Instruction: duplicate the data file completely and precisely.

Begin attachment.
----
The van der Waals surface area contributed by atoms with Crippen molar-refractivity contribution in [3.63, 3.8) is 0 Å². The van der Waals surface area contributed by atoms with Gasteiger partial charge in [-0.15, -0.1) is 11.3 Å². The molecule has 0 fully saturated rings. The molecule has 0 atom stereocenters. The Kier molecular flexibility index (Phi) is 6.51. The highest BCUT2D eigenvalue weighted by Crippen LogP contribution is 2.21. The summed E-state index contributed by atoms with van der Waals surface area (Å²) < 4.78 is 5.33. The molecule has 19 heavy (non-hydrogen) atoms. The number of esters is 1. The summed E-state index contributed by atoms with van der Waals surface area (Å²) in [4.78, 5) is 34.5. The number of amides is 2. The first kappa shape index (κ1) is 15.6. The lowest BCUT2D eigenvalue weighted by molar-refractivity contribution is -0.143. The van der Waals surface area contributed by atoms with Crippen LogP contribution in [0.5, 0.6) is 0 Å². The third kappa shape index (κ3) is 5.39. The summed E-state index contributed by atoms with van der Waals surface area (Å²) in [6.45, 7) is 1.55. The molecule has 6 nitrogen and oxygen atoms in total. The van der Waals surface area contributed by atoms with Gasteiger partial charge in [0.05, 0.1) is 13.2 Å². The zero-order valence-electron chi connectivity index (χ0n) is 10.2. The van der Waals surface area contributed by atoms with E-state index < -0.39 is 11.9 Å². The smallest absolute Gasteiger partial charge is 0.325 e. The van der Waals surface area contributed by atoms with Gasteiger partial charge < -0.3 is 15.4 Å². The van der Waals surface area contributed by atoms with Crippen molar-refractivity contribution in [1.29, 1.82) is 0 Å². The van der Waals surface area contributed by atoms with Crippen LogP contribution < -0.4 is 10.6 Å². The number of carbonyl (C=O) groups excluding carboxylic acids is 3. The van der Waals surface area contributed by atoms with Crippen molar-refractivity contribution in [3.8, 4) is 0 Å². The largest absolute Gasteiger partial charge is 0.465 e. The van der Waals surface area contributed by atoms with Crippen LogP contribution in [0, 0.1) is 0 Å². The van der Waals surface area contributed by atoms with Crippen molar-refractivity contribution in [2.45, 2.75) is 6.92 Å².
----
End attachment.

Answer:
The van der Waals surface area contributed by atoms with Crippen molar-refractivity contribution in [3.63, 3.8) is 0 Å². The van der Waals surface area contributed by atoms with Gasteiger partial charge in [-0.15, -0.1) is 11.3 Å². The molecule has 0 fully saturated rings. The molecule has 0 atom stereocenters. The Kier molecular flexibility index (Phi) is 6.51. The highest BCUT2D eigenvalue weighted by Crippen LogP contribution is 2.21. The summed E-state index contributed by atoms with van der Waals surface area (Å²) < 4.78 is 5.33. The molecule has 19 heavy (non-hydrogen) atoms. The number of esters is 1. The summed E-state index contributed by atoms with van der Waals surface area (Å²) in [4.78, 5) is 34.5. The number of amides is 2. The first kappa shape index (κ1) is 15.6. The lowest BCUT2D eigenvalue weighted by molar-refractivity contribution is -0.143. The van der Waals surface area contributed by atoms with Crippen LogP contribution in [0.5, 0.6) is 0 Å². The third kappa shape index (κ3) is 5.39. The summed E-state index contributed by atoms with van der Waals surface area (Å²) in [6.45, 7) is 1.55. The molecule has 6 nitrogen and oxygen atoms in total. The van der Waals surface area contributed by atoms with Gasteiger partial charge in [0.05, 0.1) is 13.2 Å². The zero-order valence-electron chi connectivity index (χ0n) is 10.2. The van der Waals surface area contributed by atoms with E-state index < -0.39 is 11.9 Å². The smallest absolute Gasteiger partial charge is 0.325 e. The van der Waals surface area contributed by atoms with Gasteiger partial charge < -0.3 is 15.4 Å². The van der Waals surface area contributed by atoms with Crippen molar-refractivity contribution in [1.29, 1.82) is 0 Å². The van der Waals surface area contributed by atoms with Crippen LogP contribution < -0.4 is 10.6 Å². The number of carbonyl (C=O) groups excluding carboxylic acids is 3. The van der Waals surface area contributed by atoms with Crippen molar-refractivity contribution in [3.8, 4) is 0 Å². The largest absolute Gasteiger partial charge is 0.465 e. The van der Waals surface area contributed by atoms with Crippen LogP contribution in [0, 0.1) is 0 Å². The van der Waals surface area contributed by atoms with Crippen molar-refractivity contribution in [2.45, 2.75) is 6.92 Å².